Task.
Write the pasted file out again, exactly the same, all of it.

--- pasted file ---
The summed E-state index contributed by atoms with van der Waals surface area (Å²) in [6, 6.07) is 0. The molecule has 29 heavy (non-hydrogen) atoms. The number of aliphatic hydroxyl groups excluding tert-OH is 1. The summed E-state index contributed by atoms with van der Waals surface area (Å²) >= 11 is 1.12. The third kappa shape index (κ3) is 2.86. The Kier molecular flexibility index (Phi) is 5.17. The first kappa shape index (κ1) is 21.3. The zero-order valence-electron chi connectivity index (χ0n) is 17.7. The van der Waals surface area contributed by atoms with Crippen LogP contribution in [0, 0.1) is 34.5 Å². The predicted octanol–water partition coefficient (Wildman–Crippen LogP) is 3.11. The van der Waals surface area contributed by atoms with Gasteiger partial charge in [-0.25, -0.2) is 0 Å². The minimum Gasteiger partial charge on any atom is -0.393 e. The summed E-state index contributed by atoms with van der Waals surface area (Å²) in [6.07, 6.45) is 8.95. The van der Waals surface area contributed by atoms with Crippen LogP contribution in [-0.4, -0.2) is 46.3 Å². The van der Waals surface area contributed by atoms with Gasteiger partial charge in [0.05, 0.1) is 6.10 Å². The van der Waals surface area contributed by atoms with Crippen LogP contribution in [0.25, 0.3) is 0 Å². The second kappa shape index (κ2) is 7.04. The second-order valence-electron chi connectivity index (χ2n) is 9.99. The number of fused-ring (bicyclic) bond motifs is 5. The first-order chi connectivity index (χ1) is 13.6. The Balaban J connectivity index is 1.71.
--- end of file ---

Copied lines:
The summed E-state index contributed by atoms with van der Waals surface area (Å²) in [6, 6.07) is 0. The molecule has 29 heavy (non-hydrogen) atoms. The number of aliphatic hydroxyl groups excluding tert-OH is 1. The summed E-state index contributed by atoms with van der Waals surface area (Å²) >= 11 is 1.12. The third kappa shape index (κ3) is 2.86. The Kier molecular flexibility index (Phi) is 5.17. The first kappa shape index (κ1) is 21.3. The zero-order valence-electron chi connectivity index (χ0n) is 17.7. The van der Waals surface area contributed by atoms with Crippen LogP contribution in [0, 0.1) is 34.5 Å². The predicted octanol–water partition coefficient (Wildman–Crippen LogP) is 3.11. The van der Waals surface area contributed by atoms with Gasteiger partial charge in [-0.25, -0.2) is 0 Å². The minimum Gasteiger partial charge on any atom is -0.393 e. The summed E-state index contributed by atoms with van der Waals surface area (Å²) in [6.07, 6.45) is 8.95. The van der Waals surface area contributed by atoms with Crippen LogP contribution in [-0.4, -0.2) is 46.3 Å². The van der Waals surface area contributed by atoms with Gasteiger partial charge in [0.05, 0.1) is 6.10 Å². The van der Waals surface area contributed by atoms with Crippen LogP contribution in [0.25, 0.3) is 0 Å². The second kappa shape index (κ2) is 7.04. The second-order valence-electron chi connectivity index (χ2n) is 9.99. The number of fused-ring (bicyclic) bond motifs is 5. The first-order chi connectivity index (χ1) is 13.6. The Balaban J connectivity index is 1.71.